Walmart and Cabela's pull 'bump stocks' from online shopping websites

Courtesy: AP Photo/Allen Breed, File

A bump stock is something most people haven't heard of until this week.

But following the worst mass shooting in modern U.S. history, it's now become the center of attention, with some online retailers pulling the device from their websites.

Police found bump stocks on firearms inside the hotel room Stephen Paddock was in when he opened fire on a country music festival in Las Vegas.

These legal devices are designed in a way that essentially gives rifles the ability to fire off more rounds at a quicker rate.

Since Sunday night's tragedy, the device has become a hot commodity, with one gun store owner telling Channel 7 they're pretty much sold out nationwide.

In fact, popularity has grown so much that slide fire, the company that makes bump stocks, says on their website they're “temporarily suspending taking new orders in order to provide the best service with those already placed.”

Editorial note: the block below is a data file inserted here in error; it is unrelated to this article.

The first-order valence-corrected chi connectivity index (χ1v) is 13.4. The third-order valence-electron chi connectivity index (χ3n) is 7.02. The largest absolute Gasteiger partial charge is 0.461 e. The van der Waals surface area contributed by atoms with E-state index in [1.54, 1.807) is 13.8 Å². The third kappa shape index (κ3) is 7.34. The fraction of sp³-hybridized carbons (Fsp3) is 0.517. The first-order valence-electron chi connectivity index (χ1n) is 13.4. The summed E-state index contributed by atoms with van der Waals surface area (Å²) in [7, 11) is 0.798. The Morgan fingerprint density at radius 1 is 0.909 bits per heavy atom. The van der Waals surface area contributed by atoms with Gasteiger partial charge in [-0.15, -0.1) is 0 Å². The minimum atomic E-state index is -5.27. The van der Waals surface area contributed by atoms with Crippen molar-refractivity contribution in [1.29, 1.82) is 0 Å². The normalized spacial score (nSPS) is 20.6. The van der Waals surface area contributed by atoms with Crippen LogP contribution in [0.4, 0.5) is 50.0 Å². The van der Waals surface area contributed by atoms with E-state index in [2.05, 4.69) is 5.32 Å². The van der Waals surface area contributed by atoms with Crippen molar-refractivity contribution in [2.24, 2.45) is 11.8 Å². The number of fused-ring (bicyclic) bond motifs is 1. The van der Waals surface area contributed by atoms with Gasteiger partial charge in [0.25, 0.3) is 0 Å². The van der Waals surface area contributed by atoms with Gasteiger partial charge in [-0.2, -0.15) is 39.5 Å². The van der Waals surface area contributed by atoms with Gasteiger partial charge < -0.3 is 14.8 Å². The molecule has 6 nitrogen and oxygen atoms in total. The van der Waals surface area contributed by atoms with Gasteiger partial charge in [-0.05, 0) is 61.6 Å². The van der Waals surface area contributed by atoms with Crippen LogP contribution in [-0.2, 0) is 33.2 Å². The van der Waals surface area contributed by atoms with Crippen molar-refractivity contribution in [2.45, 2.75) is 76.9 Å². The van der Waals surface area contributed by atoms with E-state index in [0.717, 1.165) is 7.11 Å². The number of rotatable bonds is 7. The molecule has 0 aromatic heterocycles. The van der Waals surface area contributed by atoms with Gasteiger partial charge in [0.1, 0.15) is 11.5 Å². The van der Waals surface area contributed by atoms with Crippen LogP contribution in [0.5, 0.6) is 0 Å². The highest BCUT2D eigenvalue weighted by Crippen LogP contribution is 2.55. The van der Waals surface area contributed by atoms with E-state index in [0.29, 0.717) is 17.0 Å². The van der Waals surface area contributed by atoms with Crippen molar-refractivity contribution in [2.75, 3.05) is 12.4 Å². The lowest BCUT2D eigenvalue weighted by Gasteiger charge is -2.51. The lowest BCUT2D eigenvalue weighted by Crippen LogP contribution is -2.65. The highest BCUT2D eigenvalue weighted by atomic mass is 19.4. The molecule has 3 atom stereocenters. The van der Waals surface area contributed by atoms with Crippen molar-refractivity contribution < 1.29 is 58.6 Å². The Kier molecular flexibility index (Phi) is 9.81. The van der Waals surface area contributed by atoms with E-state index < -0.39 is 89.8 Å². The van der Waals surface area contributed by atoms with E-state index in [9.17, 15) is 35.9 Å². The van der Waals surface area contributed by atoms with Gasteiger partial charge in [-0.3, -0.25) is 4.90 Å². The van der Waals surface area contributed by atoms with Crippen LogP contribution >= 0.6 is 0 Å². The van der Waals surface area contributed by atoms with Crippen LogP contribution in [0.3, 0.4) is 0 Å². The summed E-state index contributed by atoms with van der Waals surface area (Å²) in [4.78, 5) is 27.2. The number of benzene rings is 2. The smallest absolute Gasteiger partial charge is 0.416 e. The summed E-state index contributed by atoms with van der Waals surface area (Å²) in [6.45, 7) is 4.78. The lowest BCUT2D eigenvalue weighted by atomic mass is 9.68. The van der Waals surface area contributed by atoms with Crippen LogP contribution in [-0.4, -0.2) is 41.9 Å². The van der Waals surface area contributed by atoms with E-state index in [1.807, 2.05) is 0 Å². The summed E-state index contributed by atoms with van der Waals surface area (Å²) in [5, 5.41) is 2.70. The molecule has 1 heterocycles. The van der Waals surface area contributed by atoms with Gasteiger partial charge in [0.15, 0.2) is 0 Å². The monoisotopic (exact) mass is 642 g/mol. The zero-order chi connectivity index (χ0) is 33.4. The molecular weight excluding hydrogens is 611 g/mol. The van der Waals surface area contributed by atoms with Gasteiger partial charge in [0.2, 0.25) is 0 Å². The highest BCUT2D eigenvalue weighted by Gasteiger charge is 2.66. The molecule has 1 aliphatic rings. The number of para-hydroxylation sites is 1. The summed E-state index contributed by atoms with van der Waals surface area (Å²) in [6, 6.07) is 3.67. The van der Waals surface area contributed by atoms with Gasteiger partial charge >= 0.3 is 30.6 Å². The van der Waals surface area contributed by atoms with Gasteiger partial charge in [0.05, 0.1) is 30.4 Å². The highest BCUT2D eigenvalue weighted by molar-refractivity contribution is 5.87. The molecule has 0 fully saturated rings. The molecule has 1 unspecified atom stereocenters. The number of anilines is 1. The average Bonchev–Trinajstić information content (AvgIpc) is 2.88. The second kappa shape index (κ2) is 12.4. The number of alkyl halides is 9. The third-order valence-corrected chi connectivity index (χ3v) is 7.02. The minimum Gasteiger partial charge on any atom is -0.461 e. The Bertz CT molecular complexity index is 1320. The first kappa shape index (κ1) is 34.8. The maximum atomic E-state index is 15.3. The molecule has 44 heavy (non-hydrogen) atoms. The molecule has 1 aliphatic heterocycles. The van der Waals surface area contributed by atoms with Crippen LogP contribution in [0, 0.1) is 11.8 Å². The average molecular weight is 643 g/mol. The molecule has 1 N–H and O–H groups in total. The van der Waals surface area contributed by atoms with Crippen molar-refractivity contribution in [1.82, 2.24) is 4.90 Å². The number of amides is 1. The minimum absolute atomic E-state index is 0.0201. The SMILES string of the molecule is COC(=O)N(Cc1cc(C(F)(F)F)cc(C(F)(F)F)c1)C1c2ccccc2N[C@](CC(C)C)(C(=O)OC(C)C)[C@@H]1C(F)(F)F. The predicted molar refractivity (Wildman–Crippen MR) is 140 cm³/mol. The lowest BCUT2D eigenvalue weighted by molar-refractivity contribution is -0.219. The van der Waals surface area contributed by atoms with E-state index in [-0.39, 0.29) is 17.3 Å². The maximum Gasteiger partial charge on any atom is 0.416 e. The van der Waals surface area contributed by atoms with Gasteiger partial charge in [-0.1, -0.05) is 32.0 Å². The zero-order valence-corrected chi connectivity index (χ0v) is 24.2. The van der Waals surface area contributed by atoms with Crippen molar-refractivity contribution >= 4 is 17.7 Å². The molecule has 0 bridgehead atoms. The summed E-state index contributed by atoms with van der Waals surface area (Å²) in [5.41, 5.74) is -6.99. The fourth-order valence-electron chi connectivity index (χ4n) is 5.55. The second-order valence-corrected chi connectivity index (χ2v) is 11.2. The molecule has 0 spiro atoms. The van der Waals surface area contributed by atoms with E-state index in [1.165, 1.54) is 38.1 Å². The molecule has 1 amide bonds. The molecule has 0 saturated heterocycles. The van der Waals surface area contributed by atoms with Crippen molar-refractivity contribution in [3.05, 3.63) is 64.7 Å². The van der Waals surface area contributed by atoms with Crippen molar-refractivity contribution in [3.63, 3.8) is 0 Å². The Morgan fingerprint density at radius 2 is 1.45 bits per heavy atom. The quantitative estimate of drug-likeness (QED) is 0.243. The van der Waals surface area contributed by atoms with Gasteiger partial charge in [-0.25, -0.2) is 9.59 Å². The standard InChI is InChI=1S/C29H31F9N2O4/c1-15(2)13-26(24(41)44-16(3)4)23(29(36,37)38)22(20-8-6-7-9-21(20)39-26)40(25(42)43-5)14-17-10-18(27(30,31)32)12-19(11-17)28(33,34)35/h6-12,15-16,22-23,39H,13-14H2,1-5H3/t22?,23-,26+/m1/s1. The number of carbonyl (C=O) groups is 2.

But elsewhere online, major retailers are disassociating themselves from the product altogether.

Walmart sent Channel 7 this statement saying "these items, which were sold by third-party sellers on our online marketplace, violate our prohibited items policy and never should have been sold on our site. The items are being removed immediately."

Cabela's an outdoor recreation retailer recently bought out by bass pro shops, took bump stocks off their website, and Amazon says those items are on their prohibited listing.

But with the discussion of gun regulation looming, the NRA says bump stocks should be subject to additional regulations and calls on the federal government to see whether bump stocks comply with the law.

Twelve of the guns in Paddock's room that night were equipped with those bump stocks.

The product is legal to purchase.

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